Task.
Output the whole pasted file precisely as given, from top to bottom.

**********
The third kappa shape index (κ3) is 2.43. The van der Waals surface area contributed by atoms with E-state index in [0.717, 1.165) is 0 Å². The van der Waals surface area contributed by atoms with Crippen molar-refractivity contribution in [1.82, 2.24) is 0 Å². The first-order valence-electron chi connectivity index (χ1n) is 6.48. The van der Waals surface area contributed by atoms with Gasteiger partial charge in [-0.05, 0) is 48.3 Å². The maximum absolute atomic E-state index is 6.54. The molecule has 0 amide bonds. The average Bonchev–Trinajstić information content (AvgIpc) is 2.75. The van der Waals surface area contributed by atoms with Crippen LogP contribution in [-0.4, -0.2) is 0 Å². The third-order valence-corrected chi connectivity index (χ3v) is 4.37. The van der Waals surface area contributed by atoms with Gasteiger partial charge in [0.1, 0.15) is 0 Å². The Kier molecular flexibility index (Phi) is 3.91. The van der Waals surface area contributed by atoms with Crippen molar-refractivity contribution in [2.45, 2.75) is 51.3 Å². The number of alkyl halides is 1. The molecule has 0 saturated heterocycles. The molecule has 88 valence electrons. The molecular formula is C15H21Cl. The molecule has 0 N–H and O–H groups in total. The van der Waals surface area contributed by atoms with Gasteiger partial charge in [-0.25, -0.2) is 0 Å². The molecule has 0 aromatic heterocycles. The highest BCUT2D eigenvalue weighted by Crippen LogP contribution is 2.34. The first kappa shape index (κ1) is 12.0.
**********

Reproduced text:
The third kappa shape index (κ3) is 2.43. The van der Waals surface area contributed by atoms with E-state index in [0.717, 1.165) is 0 Å². The van der Waals surface area contributed by atoms with Crippen molar-refractivity contribution in [1.82, 2.24) is 0 Å². The first-order valence-electron chi connectivity index (χ1n) is 6.48. The van der Waals surface area contributed by atoms with Gasteiger partial charge in [-0.05, 0) is 48.3 Å². The maximum absolute atomic E-state index is 6.54. The molecule has 0 amide bonds. The average Bonchev–Trinajstić information content (AvgIpc) is 2.75. The van der Waals surface area contributed by atoms with Crippen LogP contribution in [-0.4, -0.2) is 0 Å². The third-order valence-corrected chi connectivity index (χ3v) is 4.37. The van der Waals surface area contributed by atoms with Gasteiger partial charge in [0.1, 0.15) is 0 Å². The Kier molecular flexibility index (Phi) is 3.91. The van der Waals surface area contributed by atoms with Crippen molar-refractivity contribution in [2.45, 2.75) is 51.3 Å². The number of alkyl halides is 1. The molecule has 0 saturated heterocycles. The molecule has 88 valence electrons. The molecular formula is C15H21Cl. The molecule has 0 N–H and O–H groups in total. The van der Waals surface area contributed by atoms with Gasteiger partial charge in [-0.25, -0.2) is 0 Å². The molecule has 0 aromatic heterocycles. The highest BCUT2D eigenvalue weighted by Crippen LogP contribution is 2.34. The first kappa shape index (κ1) is 12.0.